The announcement today that Jason Robertson and the Stars have not agreed on a contract resulting in Robo missing the beginning of camp was greeted with the usual mass hysteria on social media that accompanies this sort of breaking news. The 23-year- old sniper is one of only four players in Dallas Stars history to score 40 goals in a season and is well on his way to becoming one of the new faces of the franchise. Having him skating on Day 1 would have been optimal, but business takes precedence.. While this is not great news, it certainly isn’t as bad as it may seem on the surface. Let’s take a “glass is half full" approach to where things stand.
This is a very difficult and delicate negotiation. The best interest of Dallas management is a bridge deal. Get a three-year term and see if Robertson continues his meteoric ascent. It’s hard to justify backing up the Brinks Truck for someone who has played only one full, 82-game NHL season. Get the shorter term now and then in three seasons, with the Salary Cap unfrozen and several large contracts expired, make an offer for money and term that can’t be refused.
The best interest for Team Robertson is to get the money and term now. Nothing in hockey (or life) is guaranteed. Why gamble on the future when you have proven to be among the best single-season scorers in Stars history? The market has been set as players of similar age and production (Robert Thomas, Tage Thompson, and Jordan Kyrou) have gotten their long-term deals and big bucks. No reason to sign a bridge deal when all the other cool kids are getting paid.
The opening of training camp isn’t a hard deadline. It’s actually more of a wake-up call to get negotiations started in earnest. The Acadia, California native isn’t going to be missing much by not being in Cedar Park. Robertson is known for his hockey sense and game awareness, so it shouldn’t be too difficult for him to pick up Pete DeBoer’s new system. It’s a given that the Avenger’s Line will remain intact, so there isn’t the worry of having to work on chemistry with Roope Hintz and Joe Pavelski. Again, it would be better to have a full roster in camp, but it’s not time to go into crisis mode either.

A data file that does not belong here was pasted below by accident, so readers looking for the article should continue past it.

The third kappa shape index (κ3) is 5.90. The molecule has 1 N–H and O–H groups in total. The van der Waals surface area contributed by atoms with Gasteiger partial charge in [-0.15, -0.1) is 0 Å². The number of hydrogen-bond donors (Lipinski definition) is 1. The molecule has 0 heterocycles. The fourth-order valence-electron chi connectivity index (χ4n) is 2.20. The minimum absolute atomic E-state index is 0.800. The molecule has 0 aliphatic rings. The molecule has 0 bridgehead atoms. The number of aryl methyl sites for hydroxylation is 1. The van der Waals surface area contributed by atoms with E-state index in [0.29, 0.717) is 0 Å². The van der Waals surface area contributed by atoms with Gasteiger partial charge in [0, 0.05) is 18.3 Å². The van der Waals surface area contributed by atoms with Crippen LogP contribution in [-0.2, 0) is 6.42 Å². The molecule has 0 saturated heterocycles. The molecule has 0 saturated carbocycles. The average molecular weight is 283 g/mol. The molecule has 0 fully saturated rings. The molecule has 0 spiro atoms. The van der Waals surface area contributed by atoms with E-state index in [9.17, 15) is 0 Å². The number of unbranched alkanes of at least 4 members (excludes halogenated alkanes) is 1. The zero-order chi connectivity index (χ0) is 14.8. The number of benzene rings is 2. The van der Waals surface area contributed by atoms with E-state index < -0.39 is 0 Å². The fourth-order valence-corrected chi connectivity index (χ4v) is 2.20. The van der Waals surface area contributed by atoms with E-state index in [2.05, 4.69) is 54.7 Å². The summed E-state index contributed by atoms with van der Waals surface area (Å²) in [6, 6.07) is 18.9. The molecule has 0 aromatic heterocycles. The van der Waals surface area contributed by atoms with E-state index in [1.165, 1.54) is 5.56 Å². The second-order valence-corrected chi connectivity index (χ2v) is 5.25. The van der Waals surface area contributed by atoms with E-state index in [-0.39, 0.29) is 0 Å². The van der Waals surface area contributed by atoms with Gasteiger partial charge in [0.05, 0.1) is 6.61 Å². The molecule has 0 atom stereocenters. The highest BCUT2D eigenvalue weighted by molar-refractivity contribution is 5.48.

In the interim, someone has to fill the void at forward, and that results in opportunity. No Robo means more preseason game time and practice reps with true NHL-caliber talent for young prospects trying to make the club. For these kids, now is the time to step up and show out. For Jim Nill’s front office, getting a more complete picture of Mavrik Bourque, Wyatt Johnston, Logan Stankoven, and even Matej Blumel is a good thing. The extra chances to evaluate also apply to veterans who may be underachieving. If trades need to be made to create room under the Salary Cap to sign Robertson, additional analysis is useful to make sure the right moves are made.
For the short term, there can be some positives out of the current situation. But no one wants this standoff to be a lasting cloud hanging over the franchise. It’s okay to make chicken salad out of chicken…let’s just say feathers, for a while, but it’s not the long-term solution. The Stars are a better team with Jason Robertson wearing Victory Green. Neither side wants to make a miscalculation, while both want to get a deal done. There is no need to panic unless October 13 rolls around and Robertson is still MIA. Take a deep breath, relax and enjoy the fact that hockey is back. If some extra preseason negotiation time is needed to make a win-win deal, so be it.